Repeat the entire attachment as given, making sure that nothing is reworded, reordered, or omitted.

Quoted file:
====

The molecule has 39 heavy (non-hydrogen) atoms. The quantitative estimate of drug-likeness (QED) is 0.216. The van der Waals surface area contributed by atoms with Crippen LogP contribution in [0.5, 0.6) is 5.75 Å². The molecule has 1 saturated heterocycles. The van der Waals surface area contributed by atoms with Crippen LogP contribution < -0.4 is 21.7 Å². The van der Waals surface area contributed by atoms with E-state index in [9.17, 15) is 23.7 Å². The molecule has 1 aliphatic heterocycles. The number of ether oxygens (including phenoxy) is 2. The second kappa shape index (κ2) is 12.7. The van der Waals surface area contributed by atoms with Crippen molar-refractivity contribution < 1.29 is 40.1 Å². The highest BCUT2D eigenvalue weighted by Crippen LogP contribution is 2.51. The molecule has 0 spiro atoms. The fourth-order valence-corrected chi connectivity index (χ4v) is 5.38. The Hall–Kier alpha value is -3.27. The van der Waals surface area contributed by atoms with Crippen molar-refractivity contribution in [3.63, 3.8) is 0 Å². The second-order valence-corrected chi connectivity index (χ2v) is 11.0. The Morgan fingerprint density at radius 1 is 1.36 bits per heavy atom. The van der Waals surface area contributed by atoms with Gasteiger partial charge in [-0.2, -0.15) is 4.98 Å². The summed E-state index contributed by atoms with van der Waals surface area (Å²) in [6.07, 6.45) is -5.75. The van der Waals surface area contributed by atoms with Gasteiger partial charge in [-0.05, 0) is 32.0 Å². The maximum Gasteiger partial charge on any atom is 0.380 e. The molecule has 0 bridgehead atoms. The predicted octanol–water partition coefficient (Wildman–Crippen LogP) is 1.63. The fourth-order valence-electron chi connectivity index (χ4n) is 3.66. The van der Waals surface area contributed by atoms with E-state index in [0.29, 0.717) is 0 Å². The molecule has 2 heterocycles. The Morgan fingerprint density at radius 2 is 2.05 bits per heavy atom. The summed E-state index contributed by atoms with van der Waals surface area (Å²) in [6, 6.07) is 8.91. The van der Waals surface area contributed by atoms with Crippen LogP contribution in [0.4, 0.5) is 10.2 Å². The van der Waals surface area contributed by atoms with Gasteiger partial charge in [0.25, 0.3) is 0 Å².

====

The molecule has 39 heavy (non-hydrogen) atoms. The quantitative estimate of drug-likeness (QED) is 0.216. The van der Waals surface area contributed by atoms with Crippen LogP contribution in [0.5, 0.6) is 5.75 Å². The molecule has 1 saturated heterocycles. The van der Waals surface area contributed by atoms with Crippen LogP contribution < -0.4 is 21.7 Å². The van der Waals surface area contributed by atoms with E-state index in [9.17, 15) is 23.7 Å². The molecule has 1 aliphatic heterocycles. The number of ether oxygens (including phenoxy) is 2. The second kappa shape index (κ2) is 12.7. The van der Waals surface area contributed by atoms with Crippen molar-refractivity contribution < 1.29 is 40.1 Å². The highest BCUT2D eigenvalue weighted by Crippen LogP contribution is 2.51. The molecule has 0 spiro atoms. The fourth-order valence-corrected chi connectivity index (χ4v) is 5.38. The Hall–Kier alpha value is -3.27. The van der Waals surface area contributed by atoms with Crippen molar-refractivity contribution in [3.63, 3.8) is 0 Å². The second-order valence-corrected chi connectivity index (χ2v) is 11.0. The Morgan fingerprint density at radius 1 is 1.36 bits per heavy atom. The van der Waals surface area contributed by atoms with Gasteiger partial charge in [-0.2, -0.15) is 4.98 Å². The summed E-state index contributed by atoms with van der Waals surface area (Å²) in [6.07, 6.45) is -5.75. The van der Waals surface area contributed by atoms with Gasteiger partial charge in [-0.05, 0) is 32.0 Å². The maximum Gasteiger partial charge on any atom is 0.380 e. The molecule has 0 bridgehead atoms. The predicted octanol–water partition coefficient (Wildman–Crippen LogP) is 1.63. The fourth-order valence-electron chi connectivity index (χ4n) is 3.66. The van der Waals surface area contributed by atoms with E-state index in [0.29, 0.717) is 0 Å². The molecule has 2 heterocycles. The Morgan fingerprint density at radius 2 is 2.05 bits per heavy atom. The summed E-state index contributed by atoms with van der Waals surface area (Å²) in [6, 6.07) is 8.91. The van der Waals surface area contributed by atoms with Crippen LogP contribution in [0.4, 0.5) is 10.2 Å². The van der Waals surface area contributed by atoms with Gasteiger partial charge in [0.25, 0.3) is 0 Å².